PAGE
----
Iraq’s new oil minister Thamer Ghadhban said on Wednesday the current price of crude was “fair” and that the country, OPEC’s second-largest producer, would act responsibly in providing ample supplies to the market.
Ghadhban also said the oil ministry aimed to increase output capacity and support foreign energy companies by helping them overcome any bureaucratic hurdles.
OPEC agreed in June to pump more oil after pressure from U.S. President Donald Trump to curb rising prices and to make up for an expected shortfall in Iranian exports. Oil LCOc1 hit a four-year high of $86.74 a barrel on Oct. 3 but has since eased to $76 as concern of tight supplies faded.
Iraq, which relies on vast oil wealth as its most important source of income, is seeking to increase crude production capacity to 7 million barrels per day (bdp) by 2022 from 5 million bdp now. Iraq currently pumps around 4.6 million bpd, second only to Saudi Arabia in OPEC.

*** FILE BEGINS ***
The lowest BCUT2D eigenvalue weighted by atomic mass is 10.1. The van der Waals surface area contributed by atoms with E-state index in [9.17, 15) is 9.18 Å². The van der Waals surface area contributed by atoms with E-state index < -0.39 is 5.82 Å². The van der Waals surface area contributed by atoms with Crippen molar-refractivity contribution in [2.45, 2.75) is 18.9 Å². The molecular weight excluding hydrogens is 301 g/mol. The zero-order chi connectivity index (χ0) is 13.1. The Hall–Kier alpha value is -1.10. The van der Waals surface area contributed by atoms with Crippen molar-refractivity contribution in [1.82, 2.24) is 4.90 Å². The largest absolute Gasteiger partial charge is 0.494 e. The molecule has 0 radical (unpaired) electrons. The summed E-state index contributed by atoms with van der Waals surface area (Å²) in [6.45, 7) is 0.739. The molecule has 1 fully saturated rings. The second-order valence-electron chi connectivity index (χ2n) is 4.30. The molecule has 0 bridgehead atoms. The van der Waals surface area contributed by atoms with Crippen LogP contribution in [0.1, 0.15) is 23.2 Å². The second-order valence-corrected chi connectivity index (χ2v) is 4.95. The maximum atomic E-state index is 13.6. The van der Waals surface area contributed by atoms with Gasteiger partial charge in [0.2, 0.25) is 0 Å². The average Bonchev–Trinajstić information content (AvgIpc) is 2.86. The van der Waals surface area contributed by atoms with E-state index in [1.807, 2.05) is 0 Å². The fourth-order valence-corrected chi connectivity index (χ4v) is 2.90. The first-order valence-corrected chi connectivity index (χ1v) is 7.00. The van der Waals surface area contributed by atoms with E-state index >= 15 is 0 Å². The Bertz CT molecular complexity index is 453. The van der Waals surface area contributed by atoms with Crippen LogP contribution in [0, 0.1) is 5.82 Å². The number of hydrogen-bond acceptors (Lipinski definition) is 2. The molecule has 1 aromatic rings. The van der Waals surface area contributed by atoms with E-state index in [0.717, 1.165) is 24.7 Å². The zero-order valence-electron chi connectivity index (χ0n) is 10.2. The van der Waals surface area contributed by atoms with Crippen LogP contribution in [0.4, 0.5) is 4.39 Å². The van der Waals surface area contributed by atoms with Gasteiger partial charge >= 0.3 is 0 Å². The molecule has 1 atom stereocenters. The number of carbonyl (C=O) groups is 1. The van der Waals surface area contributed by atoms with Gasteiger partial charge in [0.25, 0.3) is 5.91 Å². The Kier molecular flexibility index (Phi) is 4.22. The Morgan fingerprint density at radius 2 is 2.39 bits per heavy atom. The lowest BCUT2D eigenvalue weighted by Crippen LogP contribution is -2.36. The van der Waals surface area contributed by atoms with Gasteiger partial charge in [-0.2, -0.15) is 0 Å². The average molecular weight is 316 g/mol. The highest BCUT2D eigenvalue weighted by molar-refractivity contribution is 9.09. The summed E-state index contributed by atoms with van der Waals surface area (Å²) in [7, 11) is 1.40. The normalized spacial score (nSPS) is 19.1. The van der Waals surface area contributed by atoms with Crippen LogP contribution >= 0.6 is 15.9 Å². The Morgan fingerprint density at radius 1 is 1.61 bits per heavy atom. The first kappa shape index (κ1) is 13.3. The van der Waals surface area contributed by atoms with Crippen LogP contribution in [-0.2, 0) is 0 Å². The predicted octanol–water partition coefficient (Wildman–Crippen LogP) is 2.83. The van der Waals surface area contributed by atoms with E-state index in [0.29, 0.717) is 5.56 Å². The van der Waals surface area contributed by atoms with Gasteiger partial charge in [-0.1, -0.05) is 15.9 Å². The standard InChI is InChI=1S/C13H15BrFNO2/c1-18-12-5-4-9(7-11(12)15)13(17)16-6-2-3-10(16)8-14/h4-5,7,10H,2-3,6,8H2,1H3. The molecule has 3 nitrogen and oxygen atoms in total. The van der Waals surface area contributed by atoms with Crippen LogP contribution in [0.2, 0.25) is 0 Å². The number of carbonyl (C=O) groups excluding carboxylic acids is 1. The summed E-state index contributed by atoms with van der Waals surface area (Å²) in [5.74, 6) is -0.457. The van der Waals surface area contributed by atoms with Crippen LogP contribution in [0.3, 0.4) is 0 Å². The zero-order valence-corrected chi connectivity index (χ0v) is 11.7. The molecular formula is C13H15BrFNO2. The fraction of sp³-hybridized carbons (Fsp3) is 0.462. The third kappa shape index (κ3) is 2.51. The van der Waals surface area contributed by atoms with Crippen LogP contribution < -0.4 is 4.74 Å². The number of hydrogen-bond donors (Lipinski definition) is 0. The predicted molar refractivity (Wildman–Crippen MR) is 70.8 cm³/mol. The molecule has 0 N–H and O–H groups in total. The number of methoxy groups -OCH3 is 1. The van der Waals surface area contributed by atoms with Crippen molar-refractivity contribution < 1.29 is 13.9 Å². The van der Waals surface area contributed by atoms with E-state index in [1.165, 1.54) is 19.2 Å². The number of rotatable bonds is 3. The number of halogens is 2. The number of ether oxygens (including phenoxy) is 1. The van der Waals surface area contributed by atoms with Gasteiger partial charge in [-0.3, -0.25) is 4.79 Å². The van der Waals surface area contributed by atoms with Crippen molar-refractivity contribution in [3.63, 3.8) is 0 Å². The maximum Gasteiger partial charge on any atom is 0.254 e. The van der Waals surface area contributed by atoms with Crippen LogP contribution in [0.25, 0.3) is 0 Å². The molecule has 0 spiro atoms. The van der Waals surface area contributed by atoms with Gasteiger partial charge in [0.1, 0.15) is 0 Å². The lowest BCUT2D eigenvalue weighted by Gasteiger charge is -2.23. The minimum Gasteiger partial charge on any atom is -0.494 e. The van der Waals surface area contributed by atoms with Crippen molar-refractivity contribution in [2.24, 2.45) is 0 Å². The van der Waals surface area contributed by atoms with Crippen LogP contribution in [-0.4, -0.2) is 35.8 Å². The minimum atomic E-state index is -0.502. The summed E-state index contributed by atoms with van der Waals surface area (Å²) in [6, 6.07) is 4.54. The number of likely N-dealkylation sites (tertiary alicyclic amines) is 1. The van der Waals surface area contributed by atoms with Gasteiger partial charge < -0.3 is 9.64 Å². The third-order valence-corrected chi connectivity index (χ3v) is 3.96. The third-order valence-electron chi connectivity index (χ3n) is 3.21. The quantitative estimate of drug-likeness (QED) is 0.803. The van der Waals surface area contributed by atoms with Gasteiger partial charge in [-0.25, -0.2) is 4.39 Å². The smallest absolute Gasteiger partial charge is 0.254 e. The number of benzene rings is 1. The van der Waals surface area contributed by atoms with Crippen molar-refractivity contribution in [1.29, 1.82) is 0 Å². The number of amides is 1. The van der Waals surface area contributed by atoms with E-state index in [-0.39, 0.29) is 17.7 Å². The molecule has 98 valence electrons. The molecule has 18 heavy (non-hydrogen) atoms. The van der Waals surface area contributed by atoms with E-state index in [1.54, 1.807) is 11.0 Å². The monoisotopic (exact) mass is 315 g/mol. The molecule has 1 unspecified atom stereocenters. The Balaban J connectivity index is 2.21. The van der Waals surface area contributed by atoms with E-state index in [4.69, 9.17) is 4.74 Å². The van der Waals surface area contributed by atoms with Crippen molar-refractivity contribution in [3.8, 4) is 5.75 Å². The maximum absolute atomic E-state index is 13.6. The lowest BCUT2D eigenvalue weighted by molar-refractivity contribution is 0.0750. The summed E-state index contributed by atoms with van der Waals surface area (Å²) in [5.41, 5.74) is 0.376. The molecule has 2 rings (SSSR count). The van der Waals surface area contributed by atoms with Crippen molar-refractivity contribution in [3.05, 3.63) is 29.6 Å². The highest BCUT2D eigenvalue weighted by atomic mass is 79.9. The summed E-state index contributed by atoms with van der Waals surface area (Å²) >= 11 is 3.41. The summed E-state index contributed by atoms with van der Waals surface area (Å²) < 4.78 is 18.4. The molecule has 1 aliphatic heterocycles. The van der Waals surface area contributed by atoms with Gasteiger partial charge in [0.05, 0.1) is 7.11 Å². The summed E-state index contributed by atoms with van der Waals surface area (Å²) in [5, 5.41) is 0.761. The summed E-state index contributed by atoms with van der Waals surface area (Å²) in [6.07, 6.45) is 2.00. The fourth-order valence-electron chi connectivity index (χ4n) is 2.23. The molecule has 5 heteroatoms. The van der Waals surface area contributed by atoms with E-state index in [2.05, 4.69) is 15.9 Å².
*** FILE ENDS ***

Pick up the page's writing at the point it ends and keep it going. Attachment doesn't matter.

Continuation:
The country is trying to recover from years of violence including a war with Islamic State militants that wrecked infrastructure and is seeking to reduce corruption and manage rivalries with Kurdish authorities that run oil-rich areas in the north.
“We will do our best to stabilize the market,” Ghadhban told reporters after officially taking over the oil portfolio from Jabar al-Luaibi.
“The oil price at the moment is at a fair price,” he said in response to a question about an upcoming OPEC meeting in December.
“It’s not too high, it’s not 100 dollars per barrel and it’s not 30 dollars”.
“We will look after our country as a first priority but will not put aside the interests of the consumers.”
The International Energy Agency estimates the maximum that Iraq can sustainably pump is 4.8 million bpd, leaving little room to increase output significantly in the short term. The majority of its crude exports go to Asia.